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MPs ignore  voters on euthanasia
The West Australian

WA politicians have been accused of ignoring the views of voters, with the leaders of both major parties ruling out introducing voluntary euthanasia legislation despite a poll showing overwhelming community support.

Of the 891 respondents to a poll at thewest.com by last night, 75 per cent said they believed euthanasia should be legalised.

But some politicians warned against politicising what they said was a conscience issue, prompting criticism from pro-euthanasia groups as well as the Greens that they were not representing the views of their electorates.

On Tuesday, _The West Australian _published the story of Barbara Harrison, the Perth mother of two and euthanasia campaigner who took her life on Sunday night after a long battle with multiple sclerosis.

Ms Harrison's story prompted Fremantle independent MP Adele Carles yesterday to commit to introducing euthanasia legislation into the Lower House if she is re-elected next month. She said politicians were out of step with the community.

The last time WA politicians had a chance to vote on euthanasia, it was defeated 24 to 11 in the Upper House. The private member's Bill, introduced by Greens MP Robin Chapple, would have allowed those over 21 with a terminal illness to ask a doctor to end their life.

Mr Chapple said he believed Ms Carles, a former Greens MP, was "reading the community". "It really does concern me that somehow or other we seem to elect people who don't reflect community views," he said.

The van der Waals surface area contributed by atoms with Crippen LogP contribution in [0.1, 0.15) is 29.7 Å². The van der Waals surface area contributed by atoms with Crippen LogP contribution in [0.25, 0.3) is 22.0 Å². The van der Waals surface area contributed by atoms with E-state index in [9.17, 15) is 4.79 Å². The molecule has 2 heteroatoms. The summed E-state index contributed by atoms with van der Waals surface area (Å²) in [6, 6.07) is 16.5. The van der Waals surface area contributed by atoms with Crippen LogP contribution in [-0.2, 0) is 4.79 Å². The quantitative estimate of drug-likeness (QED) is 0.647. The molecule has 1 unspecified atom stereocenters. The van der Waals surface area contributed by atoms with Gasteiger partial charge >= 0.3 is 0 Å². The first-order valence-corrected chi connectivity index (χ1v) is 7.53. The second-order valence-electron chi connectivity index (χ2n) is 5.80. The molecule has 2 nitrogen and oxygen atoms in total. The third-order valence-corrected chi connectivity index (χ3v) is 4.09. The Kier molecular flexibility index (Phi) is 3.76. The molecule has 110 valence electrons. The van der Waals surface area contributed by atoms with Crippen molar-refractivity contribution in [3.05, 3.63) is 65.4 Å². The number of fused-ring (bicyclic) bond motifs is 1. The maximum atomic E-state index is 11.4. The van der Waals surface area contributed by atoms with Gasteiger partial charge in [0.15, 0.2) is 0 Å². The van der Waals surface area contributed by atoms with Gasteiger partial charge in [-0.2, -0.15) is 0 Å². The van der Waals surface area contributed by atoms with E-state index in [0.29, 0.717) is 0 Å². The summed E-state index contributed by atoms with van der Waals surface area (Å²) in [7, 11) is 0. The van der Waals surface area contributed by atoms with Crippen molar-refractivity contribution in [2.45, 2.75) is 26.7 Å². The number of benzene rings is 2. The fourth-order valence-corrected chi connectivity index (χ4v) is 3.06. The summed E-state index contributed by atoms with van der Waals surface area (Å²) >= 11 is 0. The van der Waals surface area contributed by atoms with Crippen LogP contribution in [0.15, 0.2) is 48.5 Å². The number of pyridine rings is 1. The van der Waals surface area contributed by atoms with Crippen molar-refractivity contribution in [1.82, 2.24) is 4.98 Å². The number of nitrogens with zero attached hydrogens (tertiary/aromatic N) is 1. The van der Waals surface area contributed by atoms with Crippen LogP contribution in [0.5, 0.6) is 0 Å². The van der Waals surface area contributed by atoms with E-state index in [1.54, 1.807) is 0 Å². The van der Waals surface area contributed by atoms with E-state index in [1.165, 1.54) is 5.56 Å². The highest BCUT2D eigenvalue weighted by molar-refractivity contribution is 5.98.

It was a view echoed by pro-euthanasia groups. WA Voluntary Euthanasia Society president Murray Hindle said politicians appeared reluctant to risk upsetting opponents of euthanasia.

Premier Colin Barnett said a situation such as Ms Harrison's was sad but he remained opposed to legalising euthanasia.

"I extend my sympathy to her and her family," he said. "I don't support a legal system of euthanasia, I do support decisions about the care of the terminally ill being left to the doctors and the family."

Opposition Leader Mark McGowan, who has publicly supported euthanasia, said he supported a conscience vote but the debate should be brought on by a private member's Bill so it was not politicised.

"I think the time has come for the Lower House of Parliament to have that debate," he said.